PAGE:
Gluten Free: Salted Butter Caramel Chocolate Mousse


When restaurants tell me that they don’t have any gluten free desert options I often bemoan the poor unfashionable chocolate mousse. So popular in the seventies and eighties you would be hard pushed to find this on a menu now days. This is a tragedy as chocolate mousse (provided the chocolate used is GF) is gluten free, and when made with good quality ingredients it can be a silky smooth, intensely chocolaty delight.

If you are cooking at home mousses is a great dinner party desert as you make it in advance and pop it in the fridge to be served at your leisure. It is also a fairly simple process that uses few ingredients.

This recipe is from the gorgeous My Paris Kitchen by David Lebovitz, I got this book for Christmas and having sat down and read it cover to cover over the winter I am now working my way through the recipes. I recently had the opportunity to hear David Lebovitz speak at the Ballymaloe Lit fest and he was engaging, enthusiastic and gave a great insight in to cooking and food writing. His blog  is always a pleasure to read and his love of food, from sourcing good ingredients to cooking to importance of food in how we socialise, whether in our homes or in restaurants is evident in everything he writes.

The quantity here will fill 6 glasses and the amount is a perfect portion size. I topped my mousse with a thin layer of chilled un-whipped double cream and it was delicious.

Salted Butter Caramel Mousse


• 1/2 cup granulated sugar
• 3 tablespoons salted butter, cubed
• 180ml heavy cream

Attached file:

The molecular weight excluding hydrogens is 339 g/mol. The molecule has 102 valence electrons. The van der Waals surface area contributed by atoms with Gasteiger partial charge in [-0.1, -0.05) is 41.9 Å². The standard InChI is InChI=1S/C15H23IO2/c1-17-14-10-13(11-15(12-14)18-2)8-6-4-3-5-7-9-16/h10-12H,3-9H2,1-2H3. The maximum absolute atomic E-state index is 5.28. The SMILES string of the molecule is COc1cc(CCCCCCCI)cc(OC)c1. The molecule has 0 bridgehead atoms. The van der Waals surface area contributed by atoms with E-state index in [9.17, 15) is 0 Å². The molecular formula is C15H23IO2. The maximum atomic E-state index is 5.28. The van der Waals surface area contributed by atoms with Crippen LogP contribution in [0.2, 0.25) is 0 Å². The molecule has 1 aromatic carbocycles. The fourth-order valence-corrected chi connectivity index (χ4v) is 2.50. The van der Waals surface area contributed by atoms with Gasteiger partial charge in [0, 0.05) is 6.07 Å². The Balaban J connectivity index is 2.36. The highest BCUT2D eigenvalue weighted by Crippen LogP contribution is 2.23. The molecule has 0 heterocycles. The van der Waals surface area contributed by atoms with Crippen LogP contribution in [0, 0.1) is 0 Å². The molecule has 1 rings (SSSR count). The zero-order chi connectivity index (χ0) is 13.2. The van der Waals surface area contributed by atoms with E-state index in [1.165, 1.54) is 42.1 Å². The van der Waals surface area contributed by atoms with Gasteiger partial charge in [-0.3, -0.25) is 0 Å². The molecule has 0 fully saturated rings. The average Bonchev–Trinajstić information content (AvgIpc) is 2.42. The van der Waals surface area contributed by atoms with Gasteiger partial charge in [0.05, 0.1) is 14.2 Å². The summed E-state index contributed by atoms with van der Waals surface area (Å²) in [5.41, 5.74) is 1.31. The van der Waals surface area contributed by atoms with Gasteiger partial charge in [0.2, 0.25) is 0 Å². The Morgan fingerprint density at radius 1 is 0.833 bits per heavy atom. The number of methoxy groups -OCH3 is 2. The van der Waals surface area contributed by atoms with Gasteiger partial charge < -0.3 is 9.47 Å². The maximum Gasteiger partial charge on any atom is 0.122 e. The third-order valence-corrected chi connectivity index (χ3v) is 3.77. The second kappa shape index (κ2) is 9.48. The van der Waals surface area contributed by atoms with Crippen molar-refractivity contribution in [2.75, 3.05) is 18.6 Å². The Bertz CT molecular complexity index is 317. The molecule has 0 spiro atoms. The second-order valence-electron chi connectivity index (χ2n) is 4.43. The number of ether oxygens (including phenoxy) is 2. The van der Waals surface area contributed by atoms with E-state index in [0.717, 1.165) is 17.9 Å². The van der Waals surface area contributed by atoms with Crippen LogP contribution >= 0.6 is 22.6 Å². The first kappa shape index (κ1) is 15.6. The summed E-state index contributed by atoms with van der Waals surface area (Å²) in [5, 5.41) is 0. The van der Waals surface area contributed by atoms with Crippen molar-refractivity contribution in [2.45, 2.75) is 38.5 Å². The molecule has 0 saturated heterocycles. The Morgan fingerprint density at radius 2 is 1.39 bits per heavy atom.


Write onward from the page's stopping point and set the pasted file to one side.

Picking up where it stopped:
• 6 ounces dark chocolate, chopped. I used 2 ounces of 35% chocolate and 4 ounces of 70% chocolate
• 4 large eggs, separated
• 1/4 teaspoon flaky sea salt


  1. Place a wide bottomed pan over a medium heat and add the sugar, spread it our so it covers the base of the pan.
  2. Heat the sugar until it starts to melt and liquefy and then use a spatula to very gently pull the melted sugar towards the centre of the pan. Take your time, don’t be tempted to stir the sugar or raise the heat or you will end up with a burnt sugary lump. Don’t be worried if the sugar starts t turn sandy it will melt into caramel if you are patient.
  3. Allow the sugar to cook until it has all melted and stir gently until the liquid sugar starts to turn a deep golden caramel

4. Wait until the caramel starts to smell just slightly burnt and then remove the pan from the heat.
5. Whisk in the cubed butter, stirring until it has completely melted.
6. Gradually whisk in the cream. Your caramel may seize at this point but keep whisking and eventually the hard caramel will melt in to the cream. My caramel was being difficult so I put the pan over a very low heat until the caramel melted. If there are small pieces of caramel that refuse to melt then you can strain the caramel through a sieve in to a bowl.

7. When you have a smooth caramel stir in the chopped chocolate, now I don’t know it is because I strained the caramel in to a cold bowl or because I didn’t so much chop as break my chocolate in to squares but my caramel chocolate mix started to cool before all of the chocolate melted so I popped the bowl over a pan of hot water and stirred until the chocolate melted.

VO88chocmousse3a (1)
8. Once the chocolate has melted and been incorporated in to the caramel allow the mix to cool to room temperature.
9. Whisk in the egg yolks.
10. Beat the egg whites in a clean dry bowl until they are stiff and then take one third of the whites and fold in to the chocolate caramel with the ¼ teaspoon of sea salt. This will loosen the mixture.
11. Gently fold in the remaining egg whites.
12. Spoon the mousse in to your serving glasses and place in the fridge to chill for at least eight hours.

Being slightly pushed for time I served my mousse after five hours and they were still delicious but having had two spare that stayed in the fridge over night before they were scoffed I would say leave the mousse to chill as long as you can.

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